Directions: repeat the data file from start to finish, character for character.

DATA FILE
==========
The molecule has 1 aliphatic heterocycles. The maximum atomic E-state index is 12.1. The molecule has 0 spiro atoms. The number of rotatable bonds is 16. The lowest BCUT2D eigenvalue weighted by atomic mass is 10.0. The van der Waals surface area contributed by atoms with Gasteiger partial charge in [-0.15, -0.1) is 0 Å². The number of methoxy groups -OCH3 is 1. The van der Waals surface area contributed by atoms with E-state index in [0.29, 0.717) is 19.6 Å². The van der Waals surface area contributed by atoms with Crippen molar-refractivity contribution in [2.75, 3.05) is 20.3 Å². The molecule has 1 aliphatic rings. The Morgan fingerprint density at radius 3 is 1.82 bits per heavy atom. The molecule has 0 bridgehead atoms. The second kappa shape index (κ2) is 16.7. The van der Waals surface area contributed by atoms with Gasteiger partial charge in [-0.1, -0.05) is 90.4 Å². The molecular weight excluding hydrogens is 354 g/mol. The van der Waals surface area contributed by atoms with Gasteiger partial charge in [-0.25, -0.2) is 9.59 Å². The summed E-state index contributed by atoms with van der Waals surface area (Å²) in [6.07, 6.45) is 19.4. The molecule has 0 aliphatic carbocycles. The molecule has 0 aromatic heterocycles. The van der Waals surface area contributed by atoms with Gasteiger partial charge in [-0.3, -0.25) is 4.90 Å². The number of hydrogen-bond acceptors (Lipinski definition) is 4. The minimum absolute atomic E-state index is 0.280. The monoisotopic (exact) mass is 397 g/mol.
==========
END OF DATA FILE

The molecule has 1 aliphatic heterocycles. The maximum atomic E-state index is 12.1. The molecule has 0 spiro atoms. The number of rotatable bonds is 16. The lowest BCUT2D eigenvalue weighted by atomic mass is 10.0. The van der Waals surface area contributed by atoms with Gasteiger partial charge in [-0.15, -0.1) is 0 Å². The number of methoxy groups -OCH3 is 1. The van der Waals surface area contributed by atoms with E-state index in [0.29, 0.717) is 19.6 Å². The van der Waals surface area contributed by atoms with Crippen molar-refractivity contribution in [2.75, 3.05) is 20.3 Å². The molecule has 1 aliphatic rings. The Morgan fingerprint density at radius 3 is 1.82 bits per heavy atom. The molecule has 0 bridgehead atoms. The second kappa shape index (κ2) is 16.7. The van der Waals surface area contributed by atoms with Gasteiger partial charge in [-0.1, -0.05) is 90.4 Å². The molecular weight excluding hydrogens is 354 g/mol. The van der Waals surface area contributed by atoms with Gasteiger partial charge in [-0.25, -0.2) is 9.59 Å². The summed E-state index contributed by atoms with van der Waals surface area (Å²) in [6.07, 6.45) is 19.4. The molecule has 0 aliphatic carbocycles. The molecule has 0 aromatic heterocycles. The van der Waals surface area contributed by atoms with Gasteiger partial charge in [-0.3, -0.25) is 4.90 Å². The number of hydrogen-bond acceptors (Lipinski definition) is 4. The minimum absolute atomic E-state index is 0.280. The monoisotopic (exact) mass is 397 g/mol.